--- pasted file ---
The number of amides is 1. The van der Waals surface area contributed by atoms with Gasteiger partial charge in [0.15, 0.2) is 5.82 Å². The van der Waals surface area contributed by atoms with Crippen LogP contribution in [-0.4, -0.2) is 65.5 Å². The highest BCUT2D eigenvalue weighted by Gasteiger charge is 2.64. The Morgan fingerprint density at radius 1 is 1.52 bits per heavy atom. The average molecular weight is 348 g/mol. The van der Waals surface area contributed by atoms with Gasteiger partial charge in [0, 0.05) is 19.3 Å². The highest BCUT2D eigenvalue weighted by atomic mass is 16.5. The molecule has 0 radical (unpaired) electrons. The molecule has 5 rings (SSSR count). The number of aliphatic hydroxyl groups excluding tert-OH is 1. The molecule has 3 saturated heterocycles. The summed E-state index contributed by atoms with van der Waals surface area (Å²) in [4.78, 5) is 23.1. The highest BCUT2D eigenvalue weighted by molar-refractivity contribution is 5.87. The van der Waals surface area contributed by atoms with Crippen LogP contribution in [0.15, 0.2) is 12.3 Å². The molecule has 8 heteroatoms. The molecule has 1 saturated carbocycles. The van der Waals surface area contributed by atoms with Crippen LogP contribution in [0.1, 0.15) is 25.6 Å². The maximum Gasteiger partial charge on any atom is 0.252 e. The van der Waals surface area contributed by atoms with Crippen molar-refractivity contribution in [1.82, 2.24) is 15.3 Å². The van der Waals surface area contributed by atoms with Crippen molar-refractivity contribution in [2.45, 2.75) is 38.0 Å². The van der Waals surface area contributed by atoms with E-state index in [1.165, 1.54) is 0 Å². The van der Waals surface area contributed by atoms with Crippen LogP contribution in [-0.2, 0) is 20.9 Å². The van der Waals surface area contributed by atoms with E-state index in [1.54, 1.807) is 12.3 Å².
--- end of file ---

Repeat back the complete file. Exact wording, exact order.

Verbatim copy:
The number of amides is 1. The van der Waals surface area contributed by atoms with Gasteiger partial charge in [0.15, 0.2) is 5.82 Å². The van der Waals surface area contributed by atoms with Crippen LogP contribution in [-0.4, -0.2) is 65.5 Å². The highest BCUT2D eigenvalue weighted by Gasteiger charge is 2.64. The Morgan fingerprint density at radius 1 is 1.52 bits per heavy atom. The average molecular weight is 348 g/mol. The van der Waals surface area contributed by atoms with Gasteiger partial charge in [0, 0.05) is 19.3 Å². The highest BCUT2D eigenvalue weighted by atomic mass is 16.5. The molecule has 0 radical (unpaired) electrons. The molecule has 5 rings (SSSR count). The number of aliphatic hydroxyl groups excluding tert-OH is 1. The molecule has 3 saturated heterocycles. The summed E-state index contributed by atoms with van der Waals surface area (Å²) in [4.78, 5) is 23.1. The highest BCUT2D eigenvalue weighted by molar-refractivity contribution is 5.87. The van der Waals surface area contributed by atoms with Crippen LogP contribution in [0.15, 0.2) is 12.3 Å². The molecule has 8 heteroatoms. The molecule has 1 saturated carbocycles. The van der Waals surface area contributed by atoms with Crippen LogP contribution in [0.1, 0.15) is 25.6 Å². The maximum Gasteiger partial charge on any atom is 0.252 e. The van der Waals surface area contributed by atoms with Crippen molar-refractivity contribution in [1.82, 2.24) is 15.3 Å². The van der Waals surface area contributed by atoms with Crippen molar-refractivity contribution in [2.45, 2.75) is 38.0 Å². The van der Waals surface area contributed by atoms with E-state index in [1.165, 1.54) is 0 Å². The van der Waals surface area contributed by atoms with Crippen LogP contribution in [-0.2, 0) is 20.9 Å². The van der Waals surface area contributed by atoms with E-state index in [1.54, 1.807) is 12.3 Å².